New York is a celebrated capital of contemporary culture, and it has been for a long time. It also hosted two remarkable World’s Fairs during the 20th century, in 1939-40 and in 1964-65, yet especially outside of the United States they are not well known.
Universal Exhibitions and World’s Fairs of the 19th and 20th century have long been a subject of study and fascination for me, so having the chance to live in New York for a few months for my CIMA fellowship I was obviously eager to explore and study the New York expositions at the very spot where they happened. The places to start were at the Queens Museum and the New York Public Library. Both places have tremendous collections and archives.
But there are also interesting temporary initiatives, such as the photographic show Persuasive Images: Architecture and the 1939–40 and 1964–65 New York World’s Fairs, opening at the Godwin-Ternbach Museum at Queens College, in which over one hundred photographs will be on view until July 27.
Both New York Fairs, planned within the great tradition of 19th century Universal Exhibitions / Expositions Universelles—the first of which was the very famous Great Exhibition of the Works of Industry of all Nations held in London in 1851 to celebrate free trade and an enthusiasm for Progress and Modernity—had a powerful imaginative and visionary strength. Their historical antecedent was the 1853-54 New York World’s Fair, held in Manhattan in a Crystal Palace inspired by the iconic one realized by Joseph Paxton for the London 1851 Exhibition.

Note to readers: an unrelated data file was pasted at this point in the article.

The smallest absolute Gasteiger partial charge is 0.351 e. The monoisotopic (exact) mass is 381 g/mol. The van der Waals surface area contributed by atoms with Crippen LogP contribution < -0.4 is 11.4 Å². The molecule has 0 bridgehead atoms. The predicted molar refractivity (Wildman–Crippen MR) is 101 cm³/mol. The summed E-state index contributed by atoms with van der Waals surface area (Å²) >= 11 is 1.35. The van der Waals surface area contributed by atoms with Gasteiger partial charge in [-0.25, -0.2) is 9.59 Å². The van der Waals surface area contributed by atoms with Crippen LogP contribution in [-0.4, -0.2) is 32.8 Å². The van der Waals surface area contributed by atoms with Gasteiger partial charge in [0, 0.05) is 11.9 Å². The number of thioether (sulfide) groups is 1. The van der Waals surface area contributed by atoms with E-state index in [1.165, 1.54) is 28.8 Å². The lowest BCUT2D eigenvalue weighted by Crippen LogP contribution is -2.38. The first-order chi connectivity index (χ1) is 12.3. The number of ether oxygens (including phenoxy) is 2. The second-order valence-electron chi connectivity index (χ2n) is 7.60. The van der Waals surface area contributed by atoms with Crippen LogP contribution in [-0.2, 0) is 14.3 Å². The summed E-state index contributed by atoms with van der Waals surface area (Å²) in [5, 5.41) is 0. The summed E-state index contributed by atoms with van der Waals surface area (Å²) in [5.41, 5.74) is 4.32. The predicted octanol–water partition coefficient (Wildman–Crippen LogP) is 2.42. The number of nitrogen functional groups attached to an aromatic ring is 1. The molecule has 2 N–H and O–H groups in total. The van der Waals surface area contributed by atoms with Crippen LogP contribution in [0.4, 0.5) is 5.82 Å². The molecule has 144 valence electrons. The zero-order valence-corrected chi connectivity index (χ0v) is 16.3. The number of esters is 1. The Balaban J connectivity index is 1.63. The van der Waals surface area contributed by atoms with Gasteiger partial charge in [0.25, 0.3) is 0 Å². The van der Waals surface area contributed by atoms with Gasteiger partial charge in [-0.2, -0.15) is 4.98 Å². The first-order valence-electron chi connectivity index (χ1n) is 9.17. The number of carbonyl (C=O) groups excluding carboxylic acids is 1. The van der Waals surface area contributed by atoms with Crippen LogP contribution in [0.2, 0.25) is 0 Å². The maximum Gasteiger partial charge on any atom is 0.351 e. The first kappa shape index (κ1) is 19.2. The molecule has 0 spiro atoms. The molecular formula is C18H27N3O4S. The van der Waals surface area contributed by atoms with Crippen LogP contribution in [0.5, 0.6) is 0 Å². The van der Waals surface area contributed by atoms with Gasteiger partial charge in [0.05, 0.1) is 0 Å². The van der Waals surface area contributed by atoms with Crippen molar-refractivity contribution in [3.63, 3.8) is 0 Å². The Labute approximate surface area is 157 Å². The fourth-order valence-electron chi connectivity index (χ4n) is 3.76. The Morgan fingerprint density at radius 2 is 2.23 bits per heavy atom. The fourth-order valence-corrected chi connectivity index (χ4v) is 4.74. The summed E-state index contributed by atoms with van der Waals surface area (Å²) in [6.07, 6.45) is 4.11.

The 1939-40 World’s Fair covered the 1200 acres of a former ash dump in Queens, which Francis Scott Fitzgerald called a “valley of ashes” in The Great Gatsby. The site also hosted the 1964 New York World’s Fair and later became what is today the Flushing Meadows-Corona Park, where the New York City Pavilion has later become the Queens Museum (after hosting the United Nations from 1947 to 1952).
The 1939 fair is particularly fascinating, given the crucial historical moment it took place, and it’s also deeply interesting to think of Italy’s official participation in such an event on American soil at that time. Conceived in 1935, that fair was meant to help to lift New York City and the United States out of the Depression. Robert Moses, the urban mastermind and so-called “Master Builder” of NYC, and Mayor Fiorello La Guardia played an extremely important role. Focused on the future, the Fair’s theme was “Building the World of Tomorrow”; the slogan for 1939 was “Dawn of a new Day”, while for 1940 the hopeful but tragic motto was “For Peace and Freedom”.